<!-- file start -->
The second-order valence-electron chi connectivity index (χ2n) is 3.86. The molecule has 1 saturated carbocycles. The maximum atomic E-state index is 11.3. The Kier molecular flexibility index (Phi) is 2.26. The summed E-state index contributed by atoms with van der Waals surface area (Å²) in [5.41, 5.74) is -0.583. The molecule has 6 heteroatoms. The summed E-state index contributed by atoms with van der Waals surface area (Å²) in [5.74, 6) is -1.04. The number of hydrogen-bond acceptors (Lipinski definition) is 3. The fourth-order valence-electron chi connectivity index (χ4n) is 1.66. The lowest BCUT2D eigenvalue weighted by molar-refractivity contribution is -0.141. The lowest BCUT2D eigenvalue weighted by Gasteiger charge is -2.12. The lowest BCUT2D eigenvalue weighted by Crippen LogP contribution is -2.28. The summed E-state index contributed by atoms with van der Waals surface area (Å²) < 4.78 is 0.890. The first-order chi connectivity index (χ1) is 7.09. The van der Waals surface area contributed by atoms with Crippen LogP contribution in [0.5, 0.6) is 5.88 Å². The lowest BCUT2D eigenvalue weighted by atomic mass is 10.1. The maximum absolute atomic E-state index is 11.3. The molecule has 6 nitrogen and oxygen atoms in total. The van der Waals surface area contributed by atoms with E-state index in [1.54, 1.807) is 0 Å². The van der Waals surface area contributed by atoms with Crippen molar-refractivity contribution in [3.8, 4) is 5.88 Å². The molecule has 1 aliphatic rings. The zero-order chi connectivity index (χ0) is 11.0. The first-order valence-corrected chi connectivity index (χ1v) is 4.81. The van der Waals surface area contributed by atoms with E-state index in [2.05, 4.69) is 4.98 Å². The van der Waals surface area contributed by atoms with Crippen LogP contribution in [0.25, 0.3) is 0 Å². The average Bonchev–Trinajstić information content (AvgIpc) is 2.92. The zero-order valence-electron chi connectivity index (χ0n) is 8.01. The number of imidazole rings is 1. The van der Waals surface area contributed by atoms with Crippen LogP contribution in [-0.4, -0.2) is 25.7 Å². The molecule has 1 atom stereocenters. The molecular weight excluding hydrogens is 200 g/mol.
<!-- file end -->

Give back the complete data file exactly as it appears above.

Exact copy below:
The second-order valence-electron chi connectivity index (χ2n) is 3.86. The molecule has 1 saturated carbocycles. The maximum atomic E-state index is 11.3. The Kier molecular flexibility index (Phi) is 2.26. The summed E-state index contributed by atoms with van der Waals surface area (Å²) in [5.41, 5.74) is -0.583. The molecule has 6 heteroatoms. The summed E-state index contributed by atoms with van der Waals surface area (Å²) in [5.74, 6) is -1.04. The number of hydrogen-bond acceptors (Lipinski definition) is 3. The fourth-order valence-electron chi connectivity index (χ4n) is 1.66. The lowest BCUT2D eigenvalue weighted by molar-refractivity contribution is -0.141. The lowest BCUT2D eigenvalue weighted by Gasteiger charge is -2.12. The lowest BCUT2D eigenvalue weighted by Crippen LogP contribution is -2.28. The summed E-state index contributed by atoms with van der Waals surface area (Å²) < 4.78 is 0.890. The first-order chi connectivity index (χ1) is 7.09. The van der Waals surface area contributed by atoms with Crippen LogP contribution in [0.5, 0.6) is 5.88 Å². The lowest BCUT2D eigenvalue weighted by atomic mass is 10.1. The maximum absolute atomic E-state index is 11.3. The molecule has 6 nitrogen and oxygen atoms in total. The van der Waals surface area contributed by atoms with E-state index in [1.54, 1.807) is 0 Å². The van der Waals surface area contributed by atoms with Crippen molar-refractivity contribution in [3.8, 4) is 5.88 Å². The molecule has 1 aliphatic rings. The zero-order chi connectivity index (χ0) is 11.0. The first-order valence-corrected chi connectivity index (χ1v) is 4.81. The van der Waals surface area contributed by atoms with E-state index in [2.05, 4.69) is 4.98 Å². The van der Waals surface area contributed by atoms with Crippen LogP contribution in [0.25, 0.3) is 0 Å². The average Bonchev–Trinajstić information content (AvgIpc) is 2.92. The zero-order valence-electron chi connectivity index (χ0n) is 8.01. The number of imidazole rings is 1. The van der Waals surface area contributed by atoms with Crippen LogP contribution in [-0.4, -0.2) is 25.7 Å². The molecule has 1 atom stereocenters. The molecular weight excluding hydrogens is 200 g/mol.